Medical mask coronavirus

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  • Earlier this month, PHE advised against the wearing of masks for workers in factories and supermarkets

  • All manufacturers who use fine powder ingredients issue staff with face masks as part of their standard health and safety policies

  • One source said the move would “effectively stop the food industry from operating”


Suppliers fear their factories could be left “paralysed within days” if the government recommends the wearing of face masks by the public and workers to tackle the spread of coronavirus.

The Grocer understands there are growing fears in the industry that ministers will bow to pressure for the UK to follow other countries such as Austria and Germany, which are making the wearing of masks a key part of their lockdown exit strategy.

The government is reviewing its policy on masks, despite advice from PHE earlier this month advising against them being worn for workers in factories and supermarkets.

Companies say a global shortage of the equipment would make it impossible for workplaces to remain open if the advice is changed.

Already all manufacturers who use fine powder ingredients, including seasonings, flavourings, stabilisers, cocoa and flour, as well as powdered household products, issue staff with face masks as part of their standard health and safety policies.

“If manufacturers were required to use face masks across their sites, the usage would increase 20-fold and current stocks would be exhausted within days, leading to shutdowns,” one leading supplier told The Grocer.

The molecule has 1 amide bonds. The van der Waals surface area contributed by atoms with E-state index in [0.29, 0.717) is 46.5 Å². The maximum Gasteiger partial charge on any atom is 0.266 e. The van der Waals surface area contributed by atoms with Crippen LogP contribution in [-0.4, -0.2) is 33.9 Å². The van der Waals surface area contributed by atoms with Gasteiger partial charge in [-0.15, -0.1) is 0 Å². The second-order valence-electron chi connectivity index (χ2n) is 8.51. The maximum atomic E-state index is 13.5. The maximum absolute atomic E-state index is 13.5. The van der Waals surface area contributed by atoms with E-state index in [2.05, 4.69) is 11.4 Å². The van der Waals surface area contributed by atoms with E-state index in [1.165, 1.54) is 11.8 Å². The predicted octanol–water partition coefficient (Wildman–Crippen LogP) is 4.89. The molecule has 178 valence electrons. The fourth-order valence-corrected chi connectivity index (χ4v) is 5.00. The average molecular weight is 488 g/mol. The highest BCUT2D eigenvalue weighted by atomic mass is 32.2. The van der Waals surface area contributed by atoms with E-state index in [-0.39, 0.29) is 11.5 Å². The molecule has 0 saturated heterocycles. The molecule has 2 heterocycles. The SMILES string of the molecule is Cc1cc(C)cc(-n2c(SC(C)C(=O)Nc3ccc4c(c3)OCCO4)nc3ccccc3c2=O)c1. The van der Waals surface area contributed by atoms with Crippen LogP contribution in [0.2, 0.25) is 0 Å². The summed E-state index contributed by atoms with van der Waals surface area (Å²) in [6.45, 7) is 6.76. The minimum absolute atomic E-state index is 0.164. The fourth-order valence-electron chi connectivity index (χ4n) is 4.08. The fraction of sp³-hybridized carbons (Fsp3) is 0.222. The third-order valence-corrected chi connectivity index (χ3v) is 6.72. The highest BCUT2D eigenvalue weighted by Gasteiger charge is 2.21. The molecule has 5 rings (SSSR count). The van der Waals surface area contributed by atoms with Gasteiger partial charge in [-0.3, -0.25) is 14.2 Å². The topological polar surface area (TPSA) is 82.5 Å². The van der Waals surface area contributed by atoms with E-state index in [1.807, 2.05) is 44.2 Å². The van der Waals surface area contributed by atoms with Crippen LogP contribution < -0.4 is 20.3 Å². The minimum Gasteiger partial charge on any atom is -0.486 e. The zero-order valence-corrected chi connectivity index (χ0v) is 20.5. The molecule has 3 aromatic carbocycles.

“The NHS is currently encountering progressively greater challenges sourcing supplies of face masks, as most are made overseas and international demand has soared.

“If the government were to recommend usage of face masks, the general requirement for masks would make it even harder for the NHS and manufacturers.”


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Another leading industry source said: “If the government recommends the wearing of masks for everybody, and even more so if it goes down the mandatory route, this will effectively stop the food industry from operating because there simply aren’t enough of them. The industry would be paralysed.

“We all know there aren’t enough masks at the moment for the NHS - by extending that to food manufacturers alone you add another 450,000 people and with retail upwards of a million, and that’s without the general pubic.”

Jonathan Kittow, whose company Simply Supply Chain has been holding weekly coronavirus crisis meetings with members including Pladis, Mars and KP Snacks, said the issue of masks had become a huge threat to the industry’s response to feeding the nation during the outbreak.

“Suppliers have raised specific concerns about widening the use of face masks across factories, or by the public,” he said. “Supplies are sufficient for current usage, but a significant increase could threaten current production levels, with no proven benefit to the healthy user.

“With manufacturers investing heavily in additional equipment and ways of working to ensure their staff remain safe and confident, it would be a great shame if the unintended consequence of trying to enhance staff safety resulted in further product availability issues and the delay of other manufacturing sites returning to production.”

However, the FDF has previously revealed there is at least anecdotal evidence that wearing of masks can help reduce levels of absenteeism because it makes workers feel safer.

Some unions are demanding the government acts quickly to extend the use of face masks to all factory staff, whilst London Mayor Sadiq Khan has called for masks to be worn by everyone to protect workers such as bus and tube drivers.